The Nova Scotia Child Care Association has worked together with our sponsors to provide a program that will highlight the importance of Social Emotional Wellness and Mental Health in the Early Years. Our goal is to provide stimulating professional development sessions for practitioners to use in their daily practice with young children, while stimulating the mind and recognizing the important work we do each day.
Participants are asked to select one workshop session from each Professional Development Series Once you have chosen your sessions you can register here.
Fall Conference Package 2016(PDF Download)
2016 hotels and accomodations nscca conference 2016 (PDF Download)
Friday, October 21, 2016
with Chaya Kulkarni
In this session, we will discuss ways to use the results of the developmental screen, observations, and caregiver report to create a developmental support plan unique to each child. These developmental support plans are strength based, age-appropriate for each particular child, and unique to the needs of the family. They can be used throughout professional practice to enhance interactions between a parent and child. The presenter will talk about ways in which this plan should be shared and implemented with other professionals and the families with which they work.
1. Learn how to collect valuable information about a child through observation, caregiver report, and a developmental screen.
2. Use this information to create a developmental support plan that is strength based and unique to each individual child.
3. Learn how to share the developmental support plan with caregivers, supervisors, medical teams, and other professionals working with the child.
*The Hand in Hand Resource Kit will be shared with all participants. It is best, if possible, to bring a laptop to the training with the Resource Kit to practice using it.
Presenter: Dr. Chaya Kulkarni is Director of Infant Mental Health Promotion (IMHP), a professional coalition dedicated to promoting optimal mental health outcomes for infants, based out of The Hospital for Sick Children in Toronto. Chaya is also an Advisor to the Dolly Parton foundation, The Imagination Library, a member of the Board at Family Day Association and a part time professor at Seneca College in the Bachelor of Child Development program. Prior to joining IMHP Chaya was VP, Parent and Professional Education at Invest in Kids, and has also served as Senior Policy Analyst and Researcher for the Office of the Official Opposition, Queen’s Park.
Saturday, October 22, 2016
With Mary Gordon
Young children develop in a sea of relationships. The first relationship of attachment with a parent or parents is the template for all other relationships and if it goes off course, the young child needs a life jacket. Early Childhood Educators can be that life jacket in supporting optimal child development which includes mental health and overall wellbeing. It is a smart society that provides for the wellbeing of parents and early childhood educators as they hold lifelong power in helping children off on a positive trajectory. This presentation will share how Seeds of Empathy works in child care centres in Canada, the US and the UK, developing perspective taking skills and emotional literacy in 3 to 5 year olds.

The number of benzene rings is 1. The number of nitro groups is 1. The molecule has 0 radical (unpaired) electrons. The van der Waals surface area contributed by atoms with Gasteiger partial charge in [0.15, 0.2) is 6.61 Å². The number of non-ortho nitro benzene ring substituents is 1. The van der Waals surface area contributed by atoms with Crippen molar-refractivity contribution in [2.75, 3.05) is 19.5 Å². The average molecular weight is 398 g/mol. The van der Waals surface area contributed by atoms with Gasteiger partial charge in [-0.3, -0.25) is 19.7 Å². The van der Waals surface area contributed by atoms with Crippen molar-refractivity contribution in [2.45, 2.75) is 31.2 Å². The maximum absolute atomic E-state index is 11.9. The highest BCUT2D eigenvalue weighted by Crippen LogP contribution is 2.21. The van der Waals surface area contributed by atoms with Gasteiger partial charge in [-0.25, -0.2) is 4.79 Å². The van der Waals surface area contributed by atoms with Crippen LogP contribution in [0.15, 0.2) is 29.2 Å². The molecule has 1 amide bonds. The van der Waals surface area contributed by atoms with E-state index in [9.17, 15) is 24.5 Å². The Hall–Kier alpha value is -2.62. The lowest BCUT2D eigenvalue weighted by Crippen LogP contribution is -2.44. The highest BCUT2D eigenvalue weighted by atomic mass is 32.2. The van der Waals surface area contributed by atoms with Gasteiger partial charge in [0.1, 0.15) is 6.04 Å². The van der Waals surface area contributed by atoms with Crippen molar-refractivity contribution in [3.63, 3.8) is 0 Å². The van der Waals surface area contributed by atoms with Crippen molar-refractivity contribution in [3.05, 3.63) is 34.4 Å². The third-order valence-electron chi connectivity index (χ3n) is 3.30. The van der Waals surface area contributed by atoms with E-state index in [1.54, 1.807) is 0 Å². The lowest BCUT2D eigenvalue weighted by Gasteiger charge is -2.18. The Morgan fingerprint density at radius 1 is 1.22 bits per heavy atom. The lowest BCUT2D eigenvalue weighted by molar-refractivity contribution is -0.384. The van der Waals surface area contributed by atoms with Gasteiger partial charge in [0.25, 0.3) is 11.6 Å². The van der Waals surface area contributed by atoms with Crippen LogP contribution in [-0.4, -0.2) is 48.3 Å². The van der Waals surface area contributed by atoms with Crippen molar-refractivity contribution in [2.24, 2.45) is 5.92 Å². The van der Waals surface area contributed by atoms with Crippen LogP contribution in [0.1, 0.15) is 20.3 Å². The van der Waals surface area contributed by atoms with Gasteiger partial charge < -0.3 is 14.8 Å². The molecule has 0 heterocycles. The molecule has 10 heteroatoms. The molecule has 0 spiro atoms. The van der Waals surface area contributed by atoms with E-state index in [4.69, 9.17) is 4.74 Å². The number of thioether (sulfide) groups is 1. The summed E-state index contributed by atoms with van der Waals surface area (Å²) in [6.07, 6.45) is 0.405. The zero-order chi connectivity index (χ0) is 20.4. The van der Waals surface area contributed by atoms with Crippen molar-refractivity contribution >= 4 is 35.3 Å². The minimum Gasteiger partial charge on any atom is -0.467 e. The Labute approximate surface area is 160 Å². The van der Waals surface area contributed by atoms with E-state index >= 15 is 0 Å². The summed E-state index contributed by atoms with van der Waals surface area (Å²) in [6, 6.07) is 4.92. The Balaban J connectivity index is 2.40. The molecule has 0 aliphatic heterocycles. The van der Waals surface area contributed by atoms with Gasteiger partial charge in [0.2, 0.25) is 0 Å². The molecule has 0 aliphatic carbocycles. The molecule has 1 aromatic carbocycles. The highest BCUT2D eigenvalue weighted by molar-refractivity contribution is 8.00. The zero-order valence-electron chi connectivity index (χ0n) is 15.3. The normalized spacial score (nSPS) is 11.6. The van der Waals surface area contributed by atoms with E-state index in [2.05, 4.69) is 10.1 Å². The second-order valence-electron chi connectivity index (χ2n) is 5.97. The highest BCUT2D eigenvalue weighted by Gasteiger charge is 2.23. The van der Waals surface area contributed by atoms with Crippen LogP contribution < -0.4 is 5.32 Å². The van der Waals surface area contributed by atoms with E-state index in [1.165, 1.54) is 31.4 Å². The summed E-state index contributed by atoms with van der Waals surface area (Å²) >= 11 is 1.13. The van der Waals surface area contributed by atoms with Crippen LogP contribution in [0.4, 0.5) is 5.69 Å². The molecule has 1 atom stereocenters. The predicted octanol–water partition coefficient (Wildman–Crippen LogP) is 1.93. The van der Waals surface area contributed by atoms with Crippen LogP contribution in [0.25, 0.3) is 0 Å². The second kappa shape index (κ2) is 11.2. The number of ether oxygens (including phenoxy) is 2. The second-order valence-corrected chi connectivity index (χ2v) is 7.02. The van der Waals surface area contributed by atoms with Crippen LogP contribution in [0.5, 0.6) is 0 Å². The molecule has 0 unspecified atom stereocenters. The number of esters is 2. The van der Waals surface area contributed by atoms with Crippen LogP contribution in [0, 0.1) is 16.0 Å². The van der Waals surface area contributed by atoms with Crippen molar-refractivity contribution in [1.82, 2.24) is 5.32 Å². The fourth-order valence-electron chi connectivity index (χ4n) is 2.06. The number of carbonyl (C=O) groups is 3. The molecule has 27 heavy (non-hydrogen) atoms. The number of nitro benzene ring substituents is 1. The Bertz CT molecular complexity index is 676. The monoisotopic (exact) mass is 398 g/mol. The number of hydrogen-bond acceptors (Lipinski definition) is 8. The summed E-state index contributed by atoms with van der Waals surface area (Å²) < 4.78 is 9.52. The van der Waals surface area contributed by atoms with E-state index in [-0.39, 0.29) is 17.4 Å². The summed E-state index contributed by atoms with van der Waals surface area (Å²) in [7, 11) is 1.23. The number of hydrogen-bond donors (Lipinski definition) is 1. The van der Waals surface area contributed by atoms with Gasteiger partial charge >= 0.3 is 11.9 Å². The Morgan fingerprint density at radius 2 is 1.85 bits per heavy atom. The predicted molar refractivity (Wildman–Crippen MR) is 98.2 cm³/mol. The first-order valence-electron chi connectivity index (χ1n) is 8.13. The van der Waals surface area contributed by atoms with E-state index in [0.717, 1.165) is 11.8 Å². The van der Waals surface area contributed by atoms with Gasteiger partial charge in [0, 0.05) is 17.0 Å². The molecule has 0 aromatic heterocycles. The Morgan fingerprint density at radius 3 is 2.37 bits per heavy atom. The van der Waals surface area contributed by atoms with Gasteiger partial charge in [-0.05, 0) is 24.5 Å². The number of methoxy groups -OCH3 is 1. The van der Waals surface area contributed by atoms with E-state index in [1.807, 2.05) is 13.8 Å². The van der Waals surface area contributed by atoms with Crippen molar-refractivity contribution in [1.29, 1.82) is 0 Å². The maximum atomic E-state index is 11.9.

Mary Gordon is recognized internationally as an award-winning educator, social entrepreneur, author, child advocate and parenting expert who has created programs informed by the power of empathy. Ms Gordon is also the founder of Canada's first and largest school-based Parenting and Family Literacy Centres, which she initiated in 1981. These centres worked with the parent-child relationship as the vehicle for learning. They have become public policy.
In 1996 she created the Roots of Empathy program. The organization, Roots of Empathy, offers programs in every Province of Canada and in ten countries, in multiple languages. Ms. Gordon has had several dialogues with His Holiness the Dalai Lama. Her book, Roots of Empathy: Changing the World Child by Child, is available in multiple languages.
Ms. Gordon speaks and consults to governments, educational organizations, and public institutions, including the World Health Organization and the United Nations. She is the recipient of several awards recognizing her contribution to innovation in education and international social entrepreneurship. Ms. Gordon is one of North America’s first Ashoka Fellows (globalizer) and sits on the Ashoka Global Board. Ms. Gordon is a Member of the Order of Canada, the country’s highest honouring of a citizen.
Saturday, October 22, 2016
Workshop Series A
A1: Creating a Peaceful Environment for Children and Adults Do you feel like you have been working in a zoo, or a classroom full of chaos or shaken bottles of pop? Join us in the interactive workshop that may leave you chill, Zen and relaxed. Even better… take home skills, ideas and activities that you can use on Monday to create a calmer and efficient environment for the children you work with. Help yourself and the children in your program achieve a more relaxed, fluid and organized environment to achieve more social success. Presenter: Sarah Deyoung, BA. (Psychology), B. Ed. is an Elementary Academic and Social Skills facilitator, as well as the founder of WellLife Training and Development. She provides effective and practical training for teachers and individuals to better their practices. Sarah is a high energy spirit who loves to get her hands into everything! Sarah has studied Meditation and Student Wellbeing, taught Adult and Youth Education, and creates hands-on experiential workshops in areas such as wellbeing, outdoor education and much more. Sarah is passionate about sharing the love for lifelong learning with children and adults.